Peters of Greenwood were looking
after business matters in Manley
last Wednesday afternoon. They
were met here by John Gakemeier,
who i3 a brother-in-law of Mr.
Mrs. Elmer Pearson, who, with the
thildrcn, recently returned here
from the family home in Denver, is
considerably improved in health.
The high altitude at Denver was re
sponsible for Mrs. Pearson's poor
health and the decision to seek a
A Pleasing Return
Rudolph Eergman, who has a five
acre citrus grove in Texas( reports
the trees, which are now coming in
to bearing produced 1,342 boxes of
oranges and grape fruit this year.
Mr. Bergman has not received the
report on financial return, but is
well pleased with the extent cf the
Center Project Club
The regular meeting of the Cen
ter Project club was held Thursday,
May 12, at the home of Mrs. Andrew
Schliefert. There was a good attend
ance of the members and one guest.
Mrs. Steinkamp. The next meeting
will be held on June 8 at the home
of Mrs. Arnold Schliefert.
Enjoyed Supper with Friends
John Rauth was passing his birth
day last Monday, May 8, and as a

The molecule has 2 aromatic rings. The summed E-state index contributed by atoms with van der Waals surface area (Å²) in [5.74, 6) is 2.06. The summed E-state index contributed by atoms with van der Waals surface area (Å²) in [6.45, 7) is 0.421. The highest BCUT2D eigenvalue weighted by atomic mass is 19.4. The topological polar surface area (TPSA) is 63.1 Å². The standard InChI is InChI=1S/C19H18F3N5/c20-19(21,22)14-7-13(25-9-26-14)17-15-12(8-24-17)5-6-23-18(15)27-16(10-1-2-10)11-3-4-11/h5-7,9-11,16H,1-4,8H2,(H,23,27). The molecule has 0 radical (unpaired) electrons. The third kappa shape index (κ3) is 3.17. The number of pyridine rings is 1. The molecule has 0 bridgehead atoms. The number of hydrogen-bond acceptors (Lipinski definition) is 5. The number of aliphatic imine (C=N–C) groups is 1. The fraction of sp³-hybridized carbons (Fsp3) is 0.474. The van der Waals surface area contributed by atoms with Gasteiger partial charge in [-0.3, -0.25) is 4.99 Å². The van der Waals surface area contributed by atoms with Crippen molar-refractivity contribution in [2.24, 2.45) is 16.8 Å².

fitting recognition of the same, Mrs.
Rauth invited Mr. and Mrs. Walter
Mockenhaupt in for dinner and a
social evening at pinochle.
Mr. Rauth was born during the
Civil war and baa lived to see many
OFF Regular Liability and
Property Damage Rates
on cars used for personal and
pleasure purposes". . only!
. Your Car Until You
changes in the country, both good
and bad. His many friends here and
over the county will extend con
gratulations and best wishes.
Program Tuesday Evening
Pupils of the Manley school are
working on a program to be given
Wednesday, May 17, at 7:30. There
will be an exhibit of work done dur
ing the year. No admission charge.
Public is invited.
Entertained at Cards
The Altar Society of St. Patrick's
Catholic church entertained a large
number of guests, at cards last Wed
nesday afternoon. Included among
those present was a delegation from
Murdock who drove over to spend a
pleasant afternoon with their neigh
bors. Will Visit in the East
Mr. and Mrs. August Krecklow,
who have relatives in Wisconsin, ex
pect to spend several weeks in the